If you read the press statements of Republicans such as House Speaker John Boehner, California’s drought is “man-made.”
No, the Ohio Republican whose state is on Lake Erie is not saying that the burning of coal-fired power plants in his state and elsewhere has increased carbon dioxide levels so much that Earth’s climate has warmed and contributed to a Southwest megadrought.
Boehner’s office says “this crisis poses a serious threat to the state’s agriculture and the millions of Americans who rely on it.”
Blogging on Boehner’s website, an aide also says: “The fact that this was completely avoidable makes it even more frustrating.”
Boehner’s office says the so-called man-made drought is the result of sending 3 million acre-feet of water out of California reservoirs to help endangered Delta smelt and salmon. He and House Republicans, along with a few California Democrats, want to pass a bill to reduce the amount of water farmers are forced to flush downriver, overturning a federal-state agreement and overriding state law.
I’m not taking sides in the debate over the bill, which passed the House on Thursday by a 245-176 vote, with Idaho Reps. Mike Simpson and Raul Labrador voting yes. If Congress wants to override the state of California’s water sovereignty, it must think it has that right.
But let’s get some facts straight. The reduced precipitation over the past four years clearly is the major factor in the drought, whether you believe in climate change or not. The 3 million acre-feet of flows that go to help fish is a drop in the bucket next to the effects of unregulated groundwater pumping.
In the Central Valley, groundwater pumping for agriculture has reduced aquifer levels by 125 million acre-feet since the early 20th century. Annually it depletes the aquifers by up to 2 million acre-feet, which has reduced flows in California rivers and even caused some ground to subside.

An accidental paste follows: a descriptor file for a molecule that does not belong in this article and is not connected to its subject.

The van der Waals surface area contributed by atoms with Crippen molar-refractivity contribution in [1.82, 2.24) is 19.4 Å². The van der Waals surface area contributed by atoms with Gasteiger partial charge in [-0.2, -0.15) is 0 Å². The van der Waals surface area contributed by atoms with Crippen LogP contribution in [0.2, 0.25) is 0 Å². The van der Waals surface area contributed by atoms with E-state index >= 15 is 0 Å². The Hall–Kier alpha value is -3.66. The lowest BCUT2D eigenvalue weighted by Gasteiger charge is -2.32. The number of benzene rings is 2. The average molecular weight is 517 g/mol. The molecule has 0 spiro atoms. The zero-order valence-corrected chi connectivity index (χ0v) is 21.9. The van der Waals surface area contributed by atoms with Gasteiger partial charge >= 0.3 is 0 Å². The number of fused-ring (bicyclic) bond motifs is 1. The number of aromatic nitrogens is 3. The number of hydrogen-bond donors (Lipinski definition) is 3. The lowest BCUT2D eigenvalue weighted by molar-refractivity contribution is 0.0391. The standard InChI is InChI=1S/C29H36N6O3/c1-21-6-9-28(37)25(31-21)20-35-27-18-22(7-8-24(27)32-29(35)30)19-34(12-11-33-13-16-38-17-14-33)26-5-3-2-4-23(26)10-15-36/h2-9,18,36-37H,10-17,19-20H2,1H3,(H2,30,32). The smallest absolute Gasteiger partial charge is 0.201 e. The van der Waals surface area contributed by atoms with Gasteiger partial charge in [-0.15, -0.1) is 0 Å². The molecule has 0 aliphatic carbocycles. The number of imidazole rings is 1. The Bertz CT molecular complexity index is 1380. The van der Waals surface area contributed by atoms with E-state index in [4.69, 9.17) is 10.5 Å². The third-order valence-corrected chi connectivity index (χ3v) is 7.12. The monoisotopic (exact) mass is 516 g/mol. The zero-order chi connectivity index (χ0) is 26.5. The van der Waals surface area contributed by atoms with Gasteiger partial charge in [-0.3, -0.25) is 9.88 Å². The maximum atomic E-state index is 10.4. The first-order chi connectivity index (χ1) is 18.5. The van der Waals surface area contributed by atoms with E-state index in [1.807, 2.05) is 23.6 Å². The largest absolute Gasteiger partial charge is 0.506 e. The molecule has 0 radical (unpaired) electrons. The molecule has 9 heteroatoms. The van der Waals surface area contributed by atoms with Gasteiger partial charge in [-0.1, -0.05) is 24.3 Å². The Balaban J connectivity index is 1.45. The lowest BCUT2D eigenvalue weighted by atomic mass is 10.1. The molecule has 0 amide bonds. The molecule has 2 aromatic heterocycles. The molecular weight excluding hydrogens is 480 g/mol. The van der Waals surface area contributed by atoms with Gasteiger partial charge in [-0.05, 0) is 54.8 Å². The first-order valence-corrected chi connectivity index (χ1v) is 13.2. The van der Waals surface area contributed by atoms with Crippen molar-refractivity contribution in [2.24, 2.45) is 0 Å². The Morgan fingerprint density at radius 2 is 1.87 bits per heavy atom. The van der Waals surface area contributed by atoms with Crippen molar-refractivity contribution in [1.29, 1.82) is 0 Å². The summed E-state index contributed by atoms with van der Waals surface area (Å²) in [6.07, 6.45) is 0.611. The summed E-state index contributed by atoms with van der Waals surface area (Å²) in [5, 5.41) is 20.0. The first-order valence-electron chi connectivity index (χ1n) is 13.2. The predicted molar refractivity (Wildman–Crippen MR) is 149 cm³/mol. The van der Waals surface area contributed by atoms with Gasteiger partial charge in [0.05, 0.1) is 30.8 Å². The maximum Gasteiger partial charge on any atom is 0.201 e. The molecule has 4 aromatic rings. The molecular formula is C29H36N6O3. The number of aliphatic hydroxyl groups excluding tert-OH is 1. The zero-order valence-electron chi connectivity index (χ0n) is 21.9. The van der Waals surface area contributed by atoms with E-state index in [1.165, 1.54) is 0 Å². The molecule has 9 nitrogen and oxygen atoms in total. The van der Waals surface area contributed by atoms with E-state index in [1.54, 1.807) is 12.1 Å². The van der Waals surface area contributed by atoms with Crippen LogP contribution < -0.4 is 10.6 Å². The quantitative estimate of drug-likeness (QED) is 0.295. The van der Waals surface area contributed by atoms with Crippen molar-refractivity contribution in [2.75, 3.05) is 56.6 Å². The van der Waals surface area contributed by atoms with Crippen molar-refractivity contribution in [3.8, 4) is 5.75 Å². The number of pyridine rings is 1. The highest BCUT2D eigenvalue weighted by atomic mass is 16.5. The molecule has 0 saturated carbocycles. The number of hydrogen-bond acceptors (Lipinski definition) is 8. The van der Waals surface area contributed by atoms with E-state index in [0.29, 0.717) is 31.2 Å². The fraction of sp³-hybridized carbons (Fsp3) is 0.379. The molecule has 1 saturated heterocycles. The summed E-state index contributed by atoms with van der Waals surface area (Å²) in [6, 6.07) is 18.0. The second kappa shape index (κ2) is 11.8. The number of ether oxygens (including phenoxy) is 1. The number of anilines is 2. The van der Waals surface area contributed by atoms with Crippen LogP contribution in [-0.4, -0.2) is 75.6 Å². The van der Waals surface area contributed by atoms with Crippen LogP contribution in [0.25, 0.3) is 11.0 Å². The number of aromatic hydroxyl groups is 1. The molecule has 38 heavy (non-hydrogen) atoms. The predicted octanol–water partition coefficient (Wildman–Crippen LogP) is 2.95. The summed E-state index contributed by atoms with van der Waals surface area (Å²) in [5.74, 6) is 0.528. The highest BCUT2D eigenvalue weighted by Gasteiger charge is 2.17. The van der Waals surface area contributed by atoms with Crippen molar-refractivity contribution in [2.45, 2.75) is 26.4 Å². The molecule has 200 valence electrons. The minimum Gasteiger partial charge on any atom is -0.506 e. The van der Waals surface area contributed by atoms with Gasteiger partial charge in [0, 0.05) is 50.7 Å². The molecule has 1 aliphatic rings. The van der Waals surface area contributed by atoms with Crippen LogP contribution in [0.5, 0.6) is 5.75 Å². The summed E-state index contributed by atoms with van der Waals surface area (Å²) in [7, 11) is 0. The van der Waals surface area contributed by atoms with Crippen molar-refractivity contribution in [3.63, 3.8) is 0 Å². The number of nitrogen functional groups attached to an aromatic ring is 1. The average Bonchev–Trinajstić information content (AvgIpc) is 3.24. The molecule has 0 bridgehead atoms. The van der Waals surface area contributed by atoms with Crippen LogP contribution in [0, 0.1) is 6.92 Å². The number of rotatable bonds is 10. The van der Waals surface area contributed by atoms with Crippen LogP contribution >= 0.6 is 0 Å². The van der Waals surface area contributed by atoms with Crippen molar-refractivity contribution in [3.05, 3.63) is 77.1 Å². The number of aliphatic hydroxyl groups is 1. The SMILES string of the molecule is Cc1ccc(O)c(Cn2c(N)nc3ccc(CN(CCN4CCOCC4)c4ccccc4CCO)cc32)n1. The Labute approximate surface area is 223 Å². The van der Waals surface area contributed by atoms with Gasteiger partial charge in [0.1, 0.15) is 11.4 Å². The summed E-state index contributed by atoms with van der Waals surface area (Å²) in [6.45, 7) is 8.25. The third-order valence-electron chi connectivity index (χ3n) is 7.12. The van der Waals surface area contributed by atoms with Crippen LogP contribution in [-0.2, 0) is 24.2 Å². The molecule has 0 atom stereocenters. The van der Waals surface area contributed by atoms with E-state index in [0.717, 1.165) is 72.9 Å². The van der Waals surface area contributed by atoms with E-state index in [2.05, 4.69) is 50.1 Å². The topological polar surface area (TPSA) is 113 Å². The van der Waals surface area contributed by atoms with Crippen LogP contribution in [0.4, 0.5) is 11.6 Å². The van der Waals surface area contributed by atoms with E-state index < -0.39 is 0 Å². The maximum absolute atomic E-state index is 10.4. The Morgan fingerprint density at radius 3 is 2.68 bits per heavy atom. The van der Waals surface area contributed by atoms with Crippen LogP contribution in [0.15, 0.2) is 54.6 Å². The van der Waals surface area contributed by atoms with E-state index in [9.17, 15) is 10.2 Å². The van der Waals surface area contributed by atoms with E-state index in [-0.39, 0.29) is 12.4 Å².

Only last year, on the day that Idaho leaders celebrated the end of their 27-year adjudication of water rights in the Snake River, did California pass a law regulating groundwater use. Those regulations will take at least 20 years to enforce.
We know better in Idaho. We might fight about numbers, but no one today argues that groundwater has no impact on surface water in Idaho.
Over the course of the past few decades, hydrologists have shown the connections between groundwater pumping and the flows of the Snake River and its tributaries — flows we all share for fish, recreation, irrigation, drinking water and hydroelectric power.
They showed that levels have dropped an average of 200,000 acre-feet annually in the Eastern Snake River Plain Aquifer, an underground reservoir the size of the great lake next to Boehner’s Ohio that stretches from eastern to south-central Idaho. Aquifer levels peaked in the 1950s, dropping since in part due to changes from flood irrigation to sprinklers — less water now seeps back into the aquifer — and to the rise in groundwater pumping for farming.
As a state, we are seeking to stabilize the aquifer by reducing that pumping and boosting the water we send to “recharge” the aquifer to about 250,000 acre-feet annually. It’s a tall order, but we’ve already started.
It’s going to be hard for California to get caught up with Idaho, when people say the problem is caused by fish, the federal government and even California Democrats such as Gov. Jerry Brown. Some California farmers still deny that groundwater and surface water are connected.
And some in Idaho still grumble about the more than 300,000 acre-feet of water that Idaho sends down the Snake River from its reservoirs to help young salmon migrate to the Pacific. But Idaho water users, the Idaho Legislature, Congress and the Nez Perce Tribe signed an agreement that has been upheld as a bedrock of Idaho water law.
Folks in the West don’t need someone from the Great Lakes who knows little about the complexities of Western water law to create man-made bogeymen to keep us from resolving our own man-made water problems.